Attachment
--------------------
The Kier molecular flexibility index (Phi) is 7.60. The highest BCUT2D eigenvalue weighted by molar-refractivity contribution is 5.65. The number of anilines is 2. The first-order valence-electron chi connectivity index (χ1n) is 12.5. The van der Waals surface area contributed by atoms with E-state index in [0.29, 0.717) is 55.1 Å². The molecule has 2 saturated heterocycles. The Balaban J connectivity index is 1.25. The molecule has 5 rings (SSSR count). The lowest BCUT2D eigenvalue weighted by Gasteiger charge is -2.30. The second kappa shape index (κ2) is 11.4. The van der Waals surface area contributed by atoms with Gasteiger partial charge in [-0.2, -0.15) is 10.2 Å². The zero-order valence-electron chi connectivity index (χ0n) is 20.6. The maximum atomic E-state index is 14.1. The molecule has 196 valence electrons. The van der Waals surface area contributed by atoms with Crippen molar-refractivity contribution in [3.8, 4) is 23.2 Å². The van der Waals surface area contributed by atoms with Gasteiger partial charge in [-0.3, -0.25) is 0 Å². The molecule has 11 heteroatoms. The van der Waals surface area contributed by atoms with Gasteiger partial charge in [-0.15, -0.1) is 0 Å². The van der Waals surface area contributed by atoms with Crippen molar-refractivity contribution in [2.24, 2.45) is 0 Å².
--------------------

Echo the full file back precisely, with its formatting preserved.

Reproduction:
The Kier molecular flexibility index (Phi) is 7.60. The highest BCUT2D eigenvalue weighted by molar-refractivity contribution is 5.65. The number of anilines is 2. The first-order valence-electron chi connectivity index (χ1n) is 12.5. The van der Waals surface area contributed by atoms with E-state index in [0.29, 0.717) is 55.1 Å². The molecule has 2 saturated heterocycles. The Balaban J connectivity index is 1.25. The molecule has 5 rings (SSSR count). The lowest BCUT2D eigenvalue weighted by Gasteiger charge is -2.30. The second kappa shape index (κ2) is 11.4. The van der Waals surface area contributed by atoms with Gasteiger partial charge in [-0.2, -0.15) is 10.2 Å². The zero-order valence-electron chi connectivity index (χ0n) is 20.6. The maximum atomic E-state index is 14.1. The molecule has 196 valence electrons. The van der Waals surface area contributed by atoms with Crippen molar-refractivity contribution in [3.8, 4) is 23.2 Å². The van der Waals surface area contributed by atoms with Gasteiger partial charge in [-0.3, -0.25) is 0 Å². The molecule has 11 heteroatoms. The van der Waals surface area contributed by atoms with Gasteiger partial charge in [-0.15, -0.1) is 0 Å². The van der Waals surface area contributed by atoms with Crippen molar-refractivity contribution in [2.24, 2.45) is 0 Å².